(Thanks to life not going exactly as planned the posts from this trip are somewhat out of order right now. That’ll be fixed eventually; sorry if it gets confusing. – Seth)
A low rumble. Maybe a little gurgle. It wasn’t much. But it was enough to know that when I rolled over at 3am I probably should head to the bathroom to take care of it rather than sleep it off. I didn’t realize just quite how much it would take care of me. Spending a few early morning hours alternating time in the bathroom with my wife as we each protested one of the meals from earlier that day was not a pleasant experience at any level.
All of which is to say that getting sick on the road sucks. This time it just happened to happen in India. It was also a reminder that travel is hard and that we’d been at this a while and maybe we should take a break.
Making matters worse, the sickness set in the night before a travel day. We considered rebooking the flights instead, staying an extra night in Amritsar. But we were not sure if the hotel food was part of the problem and really didn’t want to risk that again. We had to rally on minimal sleep to get our bags packed and make the trip from Amritsar to Ahmedabad. That was not easy.
The flights on Vistara were great. But the smell of food brought us back to the edge of sickness and Vistara is among the Indian airlines still serving complimentary hot meals on its longer domestic flights. That made things harder than they probably needed to be.
So did Delhi airport, just by virtue of its regular nature. The part where all connecting passengers must pass through security again, for example. It sucks. Unpacking all my stuff once to get past the screening was challenging enough but doing it a second tie to no particular purpose did not add to the joy of my day.
There’s also the fog/smog problem dropping visibility at Delhi to near nil on the regular. We had an afternoon connection this time so hoped against hope that we wouldn’t see another cancelation. And we didn’t. But we did spend an extra hour in the terminal awaiting our fate (and an inbound aircraft). It was painful at many levels.
The good news is that, as expected, we got better. It took some time, but we got there.
We didn’t see anything in Ahmedabad other than the inside of a hotel room and the road between downtown and the airport. It is nice to see the riverfront construction (mostly??) completed. The new metro system is coming along, too.
Tales from our South Asia Adventures
- Six new (to me) airlines booked; more to come!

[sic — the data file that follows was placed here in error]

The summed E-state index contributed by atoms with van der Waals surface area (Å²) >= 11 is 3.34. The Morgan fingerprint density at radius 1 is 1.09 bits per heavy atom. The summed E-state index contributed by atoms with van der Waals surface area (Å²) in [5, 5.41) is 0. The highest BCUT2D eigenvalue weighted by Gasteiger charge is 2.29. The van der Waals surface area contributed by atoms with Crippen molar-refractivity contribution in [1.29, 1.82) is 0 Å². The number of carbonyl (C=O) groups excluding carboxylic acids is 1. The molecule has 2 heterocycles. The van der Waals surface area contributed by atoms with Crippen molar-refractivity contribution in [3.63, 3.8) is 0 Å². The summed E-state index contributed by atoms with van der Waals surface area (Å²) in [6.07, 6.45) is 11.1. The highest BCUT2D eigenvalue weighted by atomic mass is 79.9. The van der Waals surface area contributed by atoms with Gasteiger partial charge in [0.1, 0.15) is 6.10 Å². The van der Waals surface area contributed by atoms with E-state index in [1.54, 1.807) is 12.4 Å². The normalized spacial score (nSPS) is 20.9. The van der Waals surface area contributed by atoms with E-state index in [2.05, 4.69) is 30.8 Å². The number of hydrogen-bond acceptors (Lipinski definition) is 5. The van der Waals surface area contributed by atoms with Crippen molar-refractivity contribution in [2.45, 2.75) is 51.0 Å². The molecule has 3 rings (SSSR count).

- An Amazing South Asia Adventure: Introduction
- A love/hate relationship with Singapore
- A Kuala Lumpur visit that was not to be
- DLD 272: Customer service is hard
- Getting sick sucks
- Pulling the rip cord: We’re bailing early on India
- DLD 273: Outsourcing your holiday mess making
- Slowing down: The tourist bus from Kathmandu to Pokhara
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The travel blogs don’t often highlight both the good and the bad. The stories of never getting sick while traveling are just stories. The not-so-familiar food and drink while traveling can and does lead to an unpleasant experience. Travel with the days scheduled from sun up to sun down don’t allow for the unscheduled illness. Regardless, India isn’t known for public restrooms so the comforts of the hotel may be the better option.
Having the hotel to take care of our business was very, very fortunate timing.
And I’ve been fortunate to only rarely get ill on the road. Typically less than once a year which means probably less than every 200 travel nights. But when it happens, oh boy does it happen.
I don’t travel like you guys but getting sick is a fear of mine. A cold is one thing but a stomach thing is another. I already have some issues I have to work around so that causes me to be careful where I go.
The good news is that we got over the worst of it within 24 hours and are mostly back on our game now. And, to be honest, this wasn’t the worst I’ve ever been on a trip. That title goes to a night I spent in an airport hotel near PHL where I very seriously contemplated calling 911 to get myself an ambulance. I was very worried I wasn’t going to walk out the next morning. It was a touchy several hours, likely triggered by a meal catered on SN our of West Africa.
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